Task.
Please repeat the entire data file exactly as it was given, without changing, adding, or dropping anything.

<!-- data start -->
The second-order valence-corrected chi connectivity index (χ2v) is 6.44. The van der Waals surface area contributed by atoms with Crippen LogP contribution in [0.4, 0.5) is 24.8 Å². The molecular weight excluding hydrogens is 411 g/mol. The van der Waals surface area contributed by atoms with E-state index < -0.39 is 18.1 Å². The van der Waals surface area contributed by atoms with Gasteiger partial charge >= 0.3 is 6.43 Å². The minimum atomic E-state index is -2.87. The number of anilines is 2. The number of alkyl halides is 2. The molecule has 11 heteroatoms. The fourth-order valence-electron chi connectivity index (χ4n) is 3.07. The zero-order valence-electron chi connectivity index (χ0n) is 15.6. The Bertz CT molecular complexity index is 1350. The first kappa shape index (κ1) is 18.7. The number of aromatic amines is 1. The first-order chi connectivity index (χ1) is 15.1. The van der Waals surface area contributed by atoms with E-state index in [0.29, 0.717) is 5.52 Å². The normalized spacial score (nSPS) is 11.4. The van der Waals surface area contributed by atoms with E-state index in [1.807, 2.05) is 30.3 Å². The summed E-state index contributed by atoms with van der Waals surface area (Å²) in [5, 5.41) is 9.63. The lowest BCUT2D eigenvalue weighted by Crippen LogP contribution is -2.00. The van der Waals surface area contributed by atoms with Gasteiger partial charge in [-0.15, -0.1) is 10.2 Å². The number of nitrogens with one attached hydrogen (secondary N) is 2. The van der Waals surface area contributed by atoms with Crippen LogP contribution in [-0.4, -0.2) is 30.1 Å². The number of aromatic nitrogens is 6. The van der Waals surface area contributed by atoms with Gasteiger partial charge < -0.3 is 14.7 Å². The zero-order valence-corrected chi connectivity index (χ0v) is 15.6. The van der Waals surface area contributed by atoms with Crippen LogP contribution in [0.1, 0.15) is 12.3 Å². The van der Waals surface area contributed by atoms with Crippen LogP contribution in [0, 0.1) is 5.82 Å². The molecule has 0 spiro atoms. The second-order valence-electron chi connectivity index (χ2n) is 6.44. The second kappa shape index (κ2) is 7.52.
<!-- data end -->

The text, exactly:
The second-order valence-corrected chi connectivity index (χ2v) is 6.44. The van der Waals surface area contributed by atoms with Crippen LogP contribution in [0.4, 0.5) is 24.8 Å². The molecular weight excluding hydrogens is 411 g/mol. The van der Waals surface area contributed by atoms with E-state index < -0.39 is 18.1 Å². The van der Waals surface area contributed by atoms with Gasteiger partial charge >= 0.3 is 6.43 Å². The minimum atomic E-state index is -2.87. The number of anilines is 2. The number of alkyl halides is 2. The molecule has 11 heteroatoms. The fourth-order valence-electron chi connectivity index (χ4n) is 3.07. The zero-order valence-electron chi connectivity index (χ0n) is 15.6. The Bertz CT molecular complexity index is 1350. The first kappa shape index (κ1) is 18.7. The number of aromatic amines is 1. The first-order chi connectivity index (χ1) is 15.1. The van der Waals surface area contributed by atoms with E-state index in [0.29, 0.717) is 5.52 Å². The normalized spacial score (nSPS) is 11.4. The van der Waals surface area contributed by atoms with E-state index in [1.807, 2.05) is 30.3 Å². The summed E-state index contributed by atoms with van der Waals surface area (Å²) in [5, 5.41) is 9.63. The lowest BCUT2D eigenvalue weighted by Crippen LogP contribution is -2.00. The van der Waals surface area contributed by atoms with Gasteiger partial charge in [-0.15, -0.1) is 10.2 Å². The number of nitrogens with one attached hydrogen (secondary N) is 2. The van der Waals surface area contributed by atoms with Crippen LogP contribution in [-0.4, -0.2) is 30.1 Å². The number of aromatic nitrogens is 6. The van der Waals surface area contributed by atoms with Gasteiger partial charge < -0.3 is 14.7 Å². The zero-order valence-corrected chi connectivity index (χ0v) is 15.6. The van der Waals surface area contributed by atoms with Crippen LogP contribution in [0.1, 0.15) is 12.3 Å². The van der Waals surface area contributed by atoms with Crippen LogP contribution in [0, 0.1) is 5.82 Å². The molecule has 0 spiro atoms. The second-order valence-electron chi connectivity index (χ2n) is 6.44. The second kappa shape index (κ2) is 7.52.